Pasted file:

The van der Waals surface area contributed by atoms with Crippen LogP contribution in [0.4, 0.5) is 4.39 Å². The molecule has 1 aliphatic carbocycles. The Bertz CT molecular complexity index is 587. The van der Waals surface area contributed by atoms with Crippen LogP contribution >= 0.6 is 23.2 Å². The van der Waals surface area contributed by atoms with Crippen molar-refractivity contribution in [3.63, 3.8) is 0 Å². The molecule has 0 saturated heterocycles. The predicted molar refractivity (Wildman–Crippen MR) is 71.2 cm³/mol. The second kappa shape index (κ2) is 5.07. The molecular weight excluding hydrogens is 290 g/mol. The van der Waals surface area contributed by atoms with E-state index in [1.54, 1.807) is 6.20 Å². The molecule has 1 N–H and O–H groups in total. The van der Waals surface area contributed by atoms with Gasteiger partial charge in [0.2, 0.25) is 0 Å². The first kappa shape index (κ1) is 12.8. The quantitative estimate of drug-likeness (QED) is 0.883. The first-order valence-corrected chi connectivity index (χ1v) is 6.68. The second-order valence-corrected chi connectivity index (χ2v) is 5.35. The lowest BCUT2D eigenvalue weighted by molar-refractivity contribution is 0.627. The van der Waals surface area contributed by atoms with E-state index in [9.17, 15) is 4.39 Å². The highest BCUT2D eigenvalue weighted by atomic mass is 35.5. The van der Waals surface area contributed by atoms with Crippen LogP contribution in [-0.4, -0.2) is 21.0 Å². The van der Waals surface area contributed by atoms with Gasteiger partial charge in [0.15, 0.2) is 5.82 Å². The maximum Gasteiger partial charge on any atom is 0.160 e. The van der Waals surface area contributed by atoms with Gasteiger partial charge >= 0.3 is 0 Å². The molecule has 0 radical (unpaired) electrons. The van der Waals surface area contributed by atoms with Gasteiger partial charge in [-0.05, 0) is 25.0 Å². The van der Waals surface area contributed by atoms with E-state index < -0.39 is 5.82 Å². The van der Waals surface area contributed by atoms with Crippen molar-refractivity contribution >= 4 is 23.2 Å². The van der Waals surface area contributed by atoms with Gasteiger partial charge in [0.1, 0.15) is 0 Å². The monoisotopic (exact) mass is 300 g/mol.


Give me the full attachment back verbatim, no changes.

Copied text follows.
The van der Waals surface area contributed by atoms with Crippen LogP contribution in [0.4, 0.5) is 4.39 Å². The molecule has 1 aliphatic carbocycles. The Bertz CT molecular complexity index is 587. The van der Waals surface area contributed by atoms with Crippen LogP contribution >= 0.6 is 23.2 Å². The van der Waals surface area contributed by atoms with Crippen molar-refractivity contribution in [3.63, 3.8) is 0 Å². The molecule has 0 saturated heterocycles. The predicted molar refractivity (Wildman–Crippen MR) is 71.2 cm³/mol. The second kappa shape index (κ2) is 5.07. The molecular weight excluding hydrogens is 290 g/mol. The van der Waals surface area contributed by atoms with E-state index in [1.54, 1.807) is 6.20 Å². The molecule has 1 N–H and O–H groups in total. The van der Waals surface area contributed by atoms with Gasteiger partial charge in [0.2, 0.25) is 0 Å². The first kappa shape index (κ1) is 12.8. The quantitative estimate of drug-likeness (QED) is 0.883. The first-order valence-corrected chi connectivity index (χ1v) is 6.68. The second-order valence-corrected chi connectivity index (χ2v) is 5.35. The lowest BCUT2D eigenvalue weighted by molar-refractivity contribution is 0.627. The van der Waals surface area contributed by atoms with E-state index in [9.17, 15) is 4.39 Å². The highest BCUT2D eigenvalue weighted by atomic mass is 35.5. The van der Waals surface area contributed by atoms with Crippen LogP contribution in [-0.4, -0.2) is 21.0 Å². The van der Waals surface area contributed by atoms with Gasteiger partial charge in [0.15, 0.2) is 5.82 Å². The maximum Gasteiger partial charge on any atom is 0.160 e. The van der Waals surface area contributed by atoms with Gasteiger partial charge >= 0.3 is 0 Å². The molecule has 0 radical (unpaired) electrons. The van der Waals surface area contributed by atoms with Gasteiger partial charge in [-0.05, 0) is 25.0 Å². The van der Waals surface area contributed by atoms with E-state index < -0.39 is 5.82 Å². The van der Waals surface area contributed by atoms with Crippen molar-refractivity contribution >= 4 is 23.2 Å². The van der Waals surface area contributed by atoms with Gasteiger partial charge in [0.1, 0.15) is 0 Å². The monoisotopic (exact) mass is 300 g/mol.